The discussion now returns to FIG. 3. As previously described, the image matting techniques and plurality of alpha values may be used to support a variety of different functionality. One example of which is shown in the compositing in an image 304 in FIG. 3. Given the advantages described above of computing the alpha matte from raw images, compositing may also be performed as part of this workflow. The plurality of alpha values, for instance, may be leveraged to allow a portion of the foreground image 206 to be composited in a new background image 302 to be composited in a second image in a manner that appears to have increased physical accuracy over conventional RGB image techniques.

For example, an image I1 raw may be obtained in a raw image format. A foreground image “F1 raw,” background image “B1 raw,” and alpha value “α1 raw” may be computed using the techniques described above. The user may then transform the image as desired, such as by using the image data pipeline 108, image processing module 112, and so on. The estimated foreground image “F1 raw” may then be transformed according to an image data pipeline “p1” or other module to form “Frgb.”

Another pipeline “p2” may be used to transform an image into which the portion of the foreground image is to be composited, e.g., to transform background image “B2 raw” from raw to an RGB image format, e.g., to form “B2 rgb”. The portion of the foreground image “Frgb” may also be converted back into a raw image format “F2 raw” using transforms of the other pipeline “p2.” Likewise, the background image “B2 rgb” may also be converted back into a raw image format, e.g., “B2 raw” using the other pipeline “p2.”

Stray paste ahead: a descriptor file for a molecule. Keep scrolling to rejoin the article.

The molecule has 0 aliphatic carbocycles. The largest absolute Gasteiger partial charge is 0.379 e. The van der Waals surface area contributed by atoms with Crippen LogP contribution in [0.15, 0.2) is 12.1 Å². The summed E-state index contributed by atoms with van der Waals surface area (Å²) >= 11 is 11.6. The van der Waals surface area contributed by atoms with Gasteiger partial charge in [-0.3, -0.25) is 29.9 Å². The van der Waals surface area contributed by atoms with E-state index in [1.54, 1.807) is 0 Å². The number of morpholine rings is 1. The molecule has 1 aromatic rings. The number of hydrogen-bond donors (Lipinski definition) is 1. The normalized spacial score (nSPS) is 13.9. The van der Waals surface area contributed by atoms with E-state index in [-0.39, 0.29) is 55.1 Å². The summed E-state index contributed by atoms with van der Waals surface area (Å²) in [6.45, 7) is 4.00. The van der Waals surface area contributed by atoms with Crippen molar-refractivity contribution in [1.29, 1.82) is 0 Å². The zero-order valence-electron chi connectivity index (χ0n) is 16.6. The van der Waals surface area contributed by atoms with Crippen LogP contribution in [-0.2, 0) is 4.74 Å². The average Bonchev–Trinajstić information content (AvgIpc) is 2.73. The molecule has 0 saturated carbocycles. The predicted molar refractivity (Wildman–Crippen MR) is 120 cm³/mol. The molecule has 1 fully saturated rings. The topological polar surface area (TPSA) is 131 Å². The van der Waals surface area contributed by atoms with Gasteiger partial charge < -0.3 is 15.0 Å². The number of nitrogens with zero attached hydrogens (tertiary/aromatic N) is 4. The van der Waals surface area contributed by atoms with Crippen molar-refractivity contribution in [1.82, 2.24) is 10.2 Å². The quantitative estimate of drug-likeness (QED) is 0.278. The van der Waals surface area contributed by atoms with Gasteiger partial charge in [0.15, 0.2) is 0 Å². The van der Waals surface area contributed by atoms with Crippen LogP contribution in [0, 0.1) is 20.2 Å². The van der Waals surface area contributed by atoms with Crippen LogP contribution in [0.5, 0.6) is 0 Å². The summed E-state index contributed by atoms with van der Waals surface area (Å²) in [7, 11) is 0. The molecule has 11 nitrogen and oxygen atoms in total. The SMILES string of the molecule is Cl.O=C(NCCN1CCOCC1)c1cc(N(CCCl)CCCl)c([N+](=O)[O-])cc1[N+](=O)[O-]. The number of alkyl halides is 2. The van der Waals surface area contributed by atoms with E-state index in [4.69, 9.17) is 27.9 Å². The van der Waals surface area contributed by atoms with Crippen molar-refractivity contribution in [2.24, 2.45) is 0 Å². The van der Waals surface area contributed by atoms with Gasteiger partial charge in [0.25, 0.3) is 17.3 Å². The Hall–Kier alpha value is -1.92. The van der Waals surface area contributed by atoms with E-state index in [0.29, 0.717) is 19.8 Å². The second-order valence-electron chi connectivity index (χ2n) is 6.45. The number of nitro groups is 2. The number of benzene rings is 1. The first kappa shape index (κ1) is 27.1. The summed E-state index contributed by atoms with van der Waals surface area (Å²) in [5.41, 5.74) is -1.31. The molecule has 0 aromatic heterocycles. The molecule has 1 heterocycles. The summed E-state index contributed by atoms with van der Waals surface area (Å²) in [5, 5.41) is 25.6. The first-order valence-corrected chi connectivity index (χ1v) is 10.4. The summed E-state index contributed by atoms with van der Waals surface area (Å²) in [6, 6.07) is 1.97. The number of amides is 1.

The compositing operation may then be performed using raw images, as shown in the following expression:
C 2 raw1 raw F 2 raw+(1−α1 raw)B 2 raw
Thus, at this point a composited image is formed in a raw image format. This image format may then be converted to another format, such as through use of the other pipeline “p2” to form composite image “C2 rgb.” In this way, transformations made to the images may be preserved yet still support a look that is realistic to a viewer of the image.

Example Procedures

The following discussion describes image matting and alpha value techniques that may be implemented utilizing the previously described systems and devices. Aspects of each of the procedures may be implemented in hardware, firmware, or software, or a combination thereof. The procedures are shown as a set of blocks that specify operations performed by one or more devices and are not necessarily limited to the orders shown for performing the operations by the respective blocks. In portions of the following discussion, reference will be made to FIGS. 1-6.